Snow was not the first to make these observations about the importance of science. The American historian Henry Adams had fifty years earlier written a species of autobiography, The Education of Henry Adams, deploring his own miseducation along these lines. He argued, if somewhat mystically, that only through an understanding of science could the great current of history be properly assessed.  Too, many great scientists of the nineteenth century, Michael Faraday and T. H. Huxley in England, for example, had become popularizers, urging the science of their time on lecture-circuit audiences, for they understood as well as C. P. Snow what their theories meant for the common understanding. In more recent times the novelist H. G. Wells optimistically contemplated the improvement of mankind by the teaching of science, by the clearing away of superstition in favor of rationality, thereby providing a lesson which could than be transmuted into rational thought on social questions too.  (Wells was himself no scientist, of course, and could not in middle age turn as competently from literature to science, even though he wanted to (as evidenced in his The Science of Life), as Snow had done in the other direction. There is a lesson in this asymmetry that Snow might well have mentioned in passing.)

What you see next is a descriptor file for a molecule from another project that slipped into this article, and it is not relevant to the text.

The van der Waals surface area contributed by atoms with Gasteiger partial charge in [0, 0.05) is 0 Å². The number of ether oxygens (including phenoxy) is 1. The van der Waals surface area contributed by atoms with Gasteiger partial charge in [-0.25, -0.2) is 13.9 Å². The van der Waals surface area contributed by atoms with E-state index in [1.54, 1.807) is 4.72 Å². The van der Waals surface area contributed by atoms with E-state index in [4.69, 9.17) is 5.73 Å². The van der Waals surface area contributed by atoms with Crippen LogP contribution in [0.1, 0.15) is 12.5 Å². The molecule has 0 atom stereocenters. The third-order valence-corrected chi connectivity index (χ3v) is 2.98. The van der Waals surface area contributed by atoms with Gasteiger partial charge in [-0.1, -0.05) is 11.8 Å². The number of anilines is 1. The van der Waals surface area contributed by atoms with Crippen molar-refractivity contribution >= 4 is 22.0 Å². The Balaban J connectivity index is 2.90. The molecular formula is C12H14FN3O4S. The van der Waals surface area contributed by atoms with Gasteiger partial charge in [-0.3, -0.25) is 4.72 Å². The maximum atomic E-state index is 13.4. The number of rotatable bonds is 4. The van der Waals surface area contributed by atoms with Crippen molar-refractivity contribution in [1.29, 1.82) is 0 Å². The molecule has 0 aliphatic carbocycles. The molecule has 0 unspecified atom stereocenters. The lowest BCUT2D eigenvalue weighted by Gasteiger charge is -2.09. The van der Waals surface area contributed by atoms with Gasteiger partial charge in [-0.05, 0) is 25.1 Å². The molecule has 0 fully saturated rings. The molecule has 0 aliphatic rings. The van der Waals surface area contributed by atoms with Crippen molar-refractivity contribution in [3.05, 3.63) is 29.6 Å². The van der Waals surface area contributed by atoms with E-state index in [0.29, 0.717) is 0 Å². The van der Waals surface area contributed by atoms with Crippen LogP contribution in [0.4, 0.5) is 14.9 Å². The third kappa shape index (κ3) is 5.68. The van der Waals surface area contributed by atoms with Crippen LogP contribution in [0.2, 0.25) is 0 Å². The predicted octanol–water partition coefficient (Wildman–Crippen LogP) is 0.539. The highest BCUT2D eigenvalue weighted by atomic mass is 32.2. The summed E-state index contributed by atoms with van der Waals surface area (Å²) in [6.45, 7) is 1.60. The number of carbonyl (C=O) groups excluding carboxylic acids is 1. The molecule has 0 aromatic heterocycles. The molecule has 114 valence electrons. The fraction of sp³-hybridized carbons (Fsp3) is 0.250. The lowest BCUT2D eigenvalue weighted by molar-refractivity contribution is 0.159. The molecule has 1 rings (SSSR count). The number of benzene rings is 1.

Responses to C. P. Snow

        But somehow all these urgings did not penetrate the intellectual enclave that Snow called the literary culture of England until Snow himself, a representative of both cultures, offered his ringing challenge.  It was Snow who set the terms of the debate, still unsettled: the question of how to get the lessons of science into the consciousness of those who are not going to make science a profession. Indeed, the debate went deeper than that, for not everyone agreed with Snow, even on the proposition that knowledge of science was in principle desirable for non-scientists. Snow ran into the sternest opposition right in his own home base, in Cambridge University, where the famous literary critic F. R. Leavis, teacher of generations of the British elite, in his retirement year of 1962 loosed upon C. P. Snow a valedictory blast that shook the common rooms on both sides of the Atlantic.